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copyright question about arrangements

Having paid publishers for permission to arrange various songs in the past, I'm wondering how this requirement is applied. Isn't any performance of a non-original song by a small combo playing from charts in a hotel lounge an arrangement? Isn't every non-original song sung by an a cappella group an arrangement? When a singer adds a repeat into a published song isn't that also an arrangement? Just to carry this to a ridulous end, isn't straying from the actual published edition in any way (changing the tempo, key or dynamic markings) an arrangement?
Replies (4): Threaded | Chronological
on December 10, 2012 11:23am
Hi, Jon, and let me suggest that your question is about semantics rather than the law.  It depends, in other words, on how you define "arrangement" (which under the law is called a "derivative work").  But of course that's exactly your question.
 
Since copyright law originated in regard to PUBLISHED works (the Statute of Anne of about 1707, usually pointed to as the original copyright law, protected publishers, NOT authors or composers!), its provisions primarily apply to published works.  In fact under the old U.S. law (1909) it was difficult to copyright an unpublished work and ANY work had to exist on paper to qualify for a copyright, while under the new law (1976) copyright adheres the instant it exists "in fixed form."
 
The charts your hotel band plays, if published, were written by permission.  If unpublished they SHOULD have been written with permission.  (If improvised, copyright law doesn't apply--it isn't in "fixed form.")  And performance fees are covered (or should be) by blanket ASCAP and BMI licenses covering the hotel lounge itself, NOT the individual bands that might play there.
 
Same applies to your a cappella group.  If their song is a published arrangement it was made by permission and public performance needs to be licensed.  If it's a head arrangement copyright doesn't apply to the ARRANGEMENT, but using the copyrighted song still requires a performance license.  (Same for your lounge band, and I forgot to include that.)
 
And yes, exactly the same applies to your last case, involving a published arrangement.  Improvised changes from the original don't come under copyright (and if they did every jazz version would have an individual copyright and require permission, and obviously that isn't the case, doesn't happen, and couldn't possibly be enforced).  But if it's a WRITTEN arrangement (i.e. a "derivative work"), yes, it requires permission for arranging plus the ever-present performance license.
 
Now the REAL gray area is when a copyrighted song has been arranged (with permission), and recorded (with payment of the recording license), and a garage band or lounge band learns it by ear off the recording and plays it in public.  No printed music at all--assuming that they could read it if it WERE printed!  And in that case the arrangement HAS been licensed, but to the original arranger and not the garage band, which is what makes it a gray area.  But since the underlying song IS copyrighted a performance license is still required, and most garage bands don't bother and couldn't care less.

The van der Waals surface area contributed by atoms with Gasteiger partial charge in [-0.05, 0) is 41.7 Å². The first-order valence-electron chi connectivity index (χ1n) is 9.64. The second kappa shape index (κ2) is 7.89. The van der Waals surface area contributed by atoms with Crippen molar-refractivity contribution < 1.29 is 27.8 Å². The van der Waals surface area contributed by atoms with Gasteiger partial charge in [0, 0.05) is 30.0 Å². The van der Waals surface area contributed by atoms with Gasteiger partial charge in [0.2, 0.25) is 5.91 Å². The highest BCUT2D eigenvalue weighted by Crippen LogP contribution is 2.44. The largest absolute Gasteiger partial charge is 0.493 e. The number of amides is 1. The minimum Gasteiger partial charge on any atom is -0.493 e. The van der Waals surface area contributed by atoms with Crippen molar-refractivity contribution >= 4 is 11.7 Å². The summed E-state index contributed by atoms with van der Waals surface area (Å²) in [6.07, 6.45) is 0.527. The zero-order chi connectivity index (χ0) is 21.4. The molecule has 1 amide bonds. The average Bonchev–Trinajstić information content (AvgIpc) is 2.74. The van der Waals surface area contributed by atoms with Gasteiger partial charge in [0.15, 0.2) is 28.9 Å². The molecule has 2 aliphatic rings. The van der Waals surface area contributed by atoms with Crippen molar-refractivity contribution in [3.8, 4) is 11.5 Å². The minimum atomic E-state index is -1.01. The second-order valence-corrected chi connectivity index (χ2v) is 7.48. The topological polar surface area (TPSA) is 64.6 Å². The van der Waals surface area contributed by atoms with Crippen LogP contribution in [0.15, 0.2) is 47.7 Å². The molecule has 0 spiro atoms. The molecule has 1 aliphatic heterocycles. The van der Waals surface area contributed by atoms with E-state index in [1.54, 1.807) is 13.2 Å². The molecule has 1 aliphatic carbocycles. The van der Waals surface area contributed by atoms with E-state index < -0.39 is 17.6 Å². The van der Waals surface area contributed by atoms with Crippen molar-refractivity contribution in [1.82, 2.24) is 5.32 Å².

And for your underlying question, yes, anything that makes a piece of music performable IS an arrangement, including the published original!  (My interpretation, speaking as a long-time arranger.)  We don't often recognize that in classical music, but it becomes glaringly obvious in musical theater and film, where the two jobs of composition and arrangement are split up and handled by specialists and not a single person.  But there are still two jobs!
All the best,
John
Applauded by an audience of 3
on December 13, 2012 7:21am
Thanks John. I appreciate your input.
I totally understand needing permission to perform, but I'm still a little fuzzy about what a "published" arrangement is. Is it any arrangement that's written down, even if it's not published and available for sale?
on December 13, 2012 10:28am
Jon:  I never claimed it was simple!!!  A "published" work is one that is offered for distribution, either by sale or for free.  There's no requirement that it be offered by an established publisher, or even that it be typeset rather than hand copied.  But it IS produced in multiple copies and it IS available for distribution, either for profit or not.
 
Under the 1976 revision of U.S. copyright law, the distinction betwen published and unpublished had basically been loosened, and copyright inheres AUTOMATICALLY in any work that exists "in fixed form."  Which can include recorded form, unlike the 1909 law which REQUIRED that it exist on paper.
 
So if I write an arrangement but don't make it available to anyone else, it isn't published.  But it MAY still be copyrighted.  In fact it WILL be copyrighted, automatically, either in my name OR in the name of the copyright owner of the original song I've arranged.  The law also does not require that a copyrighted work be made available, or that it be KEPT available, which is why so many conductors are justifiably mad at publishers who allow their copyrighted music to go permanently out of print.
All the best,
John
on December 14, 2012 6:18am
Thanks very much (again)!
 
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